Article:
Photography in Paradise

peeking from behind the sensor

Last night I helped Steve Burns with his HDR photo class that met last night to photograph the skyline of San Diego in the fog. The fog was not planned. nut added an interesting effect to the images. There were about 30 students there with every king of camera, mostly SLR Canon or Nikon. I used m cell phone and Canon point an shoot G11 without a tripod. Not the best idea but I managed to get a few acceptable images. THen this morning at the beach I attached my Canon 5DMKII slur to my Wista 4×5 film camera with the 400mm Fujinon lens to get maximum lens tilt to increase the depth of field (Focus). The most tilt/shift that you can get with SLR lenses by Canon is a 90mm TS lens. With my wits set-up I can use my 400mm,240mm,210mm,120m, 105mm large format lenses to expand my tilt /shift capabilities. Usually with long lenses like the 400mm on a SLR your depth of focus is very shallow. After I packed up the car I noticed a couple on the beach using their iPad to take photo of each other and the birds. I am noticing that all our communicate appliance now take photos and some of the do a terrific job. How many do you have that will take images?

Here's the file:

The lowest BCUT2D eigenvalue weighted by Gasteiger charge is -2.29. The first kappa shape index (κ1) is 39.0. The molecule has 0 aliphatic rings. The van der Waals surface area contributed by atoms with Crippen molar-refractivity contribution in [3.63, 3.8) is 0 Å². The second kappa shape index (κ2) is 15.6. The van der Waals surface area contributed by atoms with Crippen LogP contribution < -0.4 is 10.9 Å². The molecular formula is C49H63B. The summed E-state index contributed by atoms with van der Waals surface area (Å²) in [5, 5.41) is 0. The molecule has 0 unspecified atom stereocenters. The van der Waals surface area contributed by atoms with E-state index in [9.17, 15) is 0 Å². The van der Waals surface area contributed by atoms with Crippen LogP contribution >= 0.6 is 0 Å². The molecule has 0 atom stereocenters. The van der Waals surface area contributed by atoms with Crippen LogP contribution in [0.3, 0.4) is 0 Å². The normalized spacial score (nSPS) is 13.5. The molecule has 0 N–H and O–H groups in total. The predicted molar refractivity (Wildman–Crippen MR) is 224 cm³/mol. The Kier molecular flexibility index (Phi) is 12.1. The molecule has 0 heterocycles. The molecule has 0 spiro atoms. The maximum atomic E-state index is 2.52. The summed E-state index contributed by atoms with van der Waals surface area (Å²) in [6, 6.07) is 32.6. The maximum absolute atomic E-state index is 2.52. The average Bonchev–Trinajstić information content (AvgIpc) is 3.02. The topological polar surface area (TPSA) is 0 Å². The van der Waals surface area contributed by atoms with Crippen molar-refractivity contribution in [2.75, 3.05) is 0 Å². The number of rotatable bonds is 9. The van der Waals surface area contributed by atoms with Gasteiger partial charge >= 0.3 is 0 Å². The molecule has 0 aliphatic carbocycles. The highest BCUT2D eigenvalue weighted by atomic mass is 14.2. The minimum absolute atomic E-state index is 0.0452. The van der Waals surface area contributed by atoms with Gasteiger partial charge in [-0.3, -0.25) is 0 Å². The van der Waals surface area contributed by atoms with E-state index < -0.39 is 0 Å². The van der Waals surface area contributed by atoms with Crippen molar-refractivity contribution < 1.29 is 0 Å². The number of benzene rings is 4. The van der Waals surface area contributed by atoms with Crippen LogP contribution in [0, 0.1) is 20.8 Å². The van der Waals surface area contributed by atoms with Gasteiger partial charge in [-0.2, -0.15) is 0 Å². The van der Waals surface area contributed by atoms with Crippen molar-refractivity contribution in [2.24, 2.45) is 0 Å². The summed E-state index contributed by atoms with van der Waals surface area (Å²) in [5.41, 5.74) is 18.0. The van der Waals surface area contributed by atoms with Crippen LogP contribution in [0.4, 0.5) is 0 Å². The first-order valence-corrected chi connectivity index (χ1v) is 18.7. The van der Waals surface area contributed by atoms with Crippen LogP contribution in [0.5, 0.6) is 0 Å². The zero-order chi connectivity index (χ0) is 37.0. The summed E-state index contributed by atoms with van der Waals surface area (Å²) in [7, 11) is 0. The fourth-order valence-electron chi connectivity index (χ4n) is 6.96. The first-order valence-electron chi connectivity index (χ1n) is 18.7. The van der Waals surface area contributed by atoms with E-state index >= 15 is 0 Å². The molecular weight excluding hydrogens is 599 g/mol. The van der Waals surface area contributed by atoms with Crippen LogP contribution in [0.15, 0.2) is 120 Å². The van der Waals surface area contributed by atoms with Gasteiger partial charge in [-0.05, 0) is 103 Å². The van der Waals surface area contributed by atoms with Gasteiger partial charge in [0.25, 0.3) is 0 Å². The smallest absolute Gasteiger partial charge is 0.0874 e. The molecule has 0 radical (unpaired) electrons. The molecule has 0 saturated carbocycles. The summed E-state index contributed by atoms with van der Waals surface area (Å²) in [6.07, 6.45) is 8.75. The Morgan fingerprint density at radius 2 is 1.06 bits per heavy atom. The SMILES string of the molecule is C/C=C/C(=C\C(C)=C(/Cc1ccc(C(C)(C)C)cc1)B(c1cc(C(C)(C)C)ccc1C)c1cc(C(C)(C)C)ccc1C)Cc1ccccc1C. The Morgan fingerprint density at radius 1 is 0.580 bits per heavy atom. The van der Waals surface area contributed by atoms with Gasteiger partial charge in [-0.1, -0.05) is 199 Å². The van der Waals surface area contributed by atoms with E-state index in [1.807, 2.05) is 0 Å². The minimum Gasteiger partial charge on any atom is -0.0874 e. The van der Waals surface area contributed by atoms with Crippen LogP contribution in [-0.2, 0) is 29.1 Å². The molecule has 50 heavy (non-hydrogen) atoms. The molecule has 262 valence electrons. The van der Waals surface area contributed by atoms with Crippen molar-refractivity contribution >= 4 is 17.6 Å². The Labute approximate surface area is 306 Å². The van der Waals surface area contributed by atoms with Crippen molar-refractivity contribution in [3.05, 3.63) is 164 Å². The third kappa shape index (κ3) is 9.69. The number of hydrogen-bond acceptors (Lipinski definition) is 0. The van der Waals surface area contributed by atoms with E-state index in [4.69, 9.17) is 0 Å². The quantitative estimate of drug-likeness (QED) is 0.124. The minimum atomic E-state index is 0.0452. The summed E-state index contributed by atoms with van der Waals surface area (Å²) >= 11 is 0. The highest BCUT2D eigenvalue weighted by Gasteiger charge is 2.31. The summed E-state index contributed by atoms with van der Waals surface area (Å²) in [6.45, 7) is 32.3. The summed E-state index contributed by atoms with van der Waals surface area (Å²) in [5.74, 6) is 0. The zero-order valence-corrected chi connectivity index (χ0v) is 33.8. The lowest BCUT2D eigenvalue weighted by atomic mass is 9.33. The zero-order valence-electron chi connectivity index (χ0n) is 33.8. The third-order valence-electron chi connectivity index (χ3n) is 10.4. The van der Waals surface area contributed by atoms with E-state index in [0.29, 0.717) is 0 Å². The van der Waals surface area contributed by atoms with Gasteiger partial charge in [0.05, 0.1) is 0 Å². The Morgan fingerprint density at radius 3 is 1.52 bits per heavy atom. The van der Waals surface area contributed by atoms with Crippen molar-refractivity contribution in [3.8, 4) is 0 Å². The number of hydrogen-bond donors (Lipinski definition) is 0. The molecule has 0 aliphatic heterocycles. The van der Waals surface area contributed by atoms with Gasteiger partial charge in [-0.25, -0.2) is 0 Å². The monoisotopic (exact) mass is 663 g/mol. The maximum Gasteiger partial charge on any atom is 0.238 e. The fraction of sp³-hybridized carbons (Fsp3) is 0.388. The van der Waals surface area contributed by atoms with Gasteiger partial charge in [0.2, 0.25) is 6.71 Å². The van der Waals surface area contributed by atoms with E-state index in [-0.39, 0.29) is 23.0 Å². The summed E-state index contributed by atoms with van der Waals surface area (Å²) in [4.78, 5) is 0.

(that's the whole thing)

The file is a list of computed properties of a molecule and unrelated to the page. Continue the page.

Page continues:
For those of you not familiar with HRD or what it means here is a short explanation. High Dynamic Range Imaging (HDRI or just HDR) is a set of techniques that allows a greater dynamic range between the lightest and darkest areas of an image than current standard digital imaging techniques or photographic methods. This wide dynamic range allows HDR images to more accurately represent the range of intensity levels found in real scenes, ranging from direct sunlight to faint starlight, and is often captured by way of a plurality of differently exposed pictures of the same subject matter.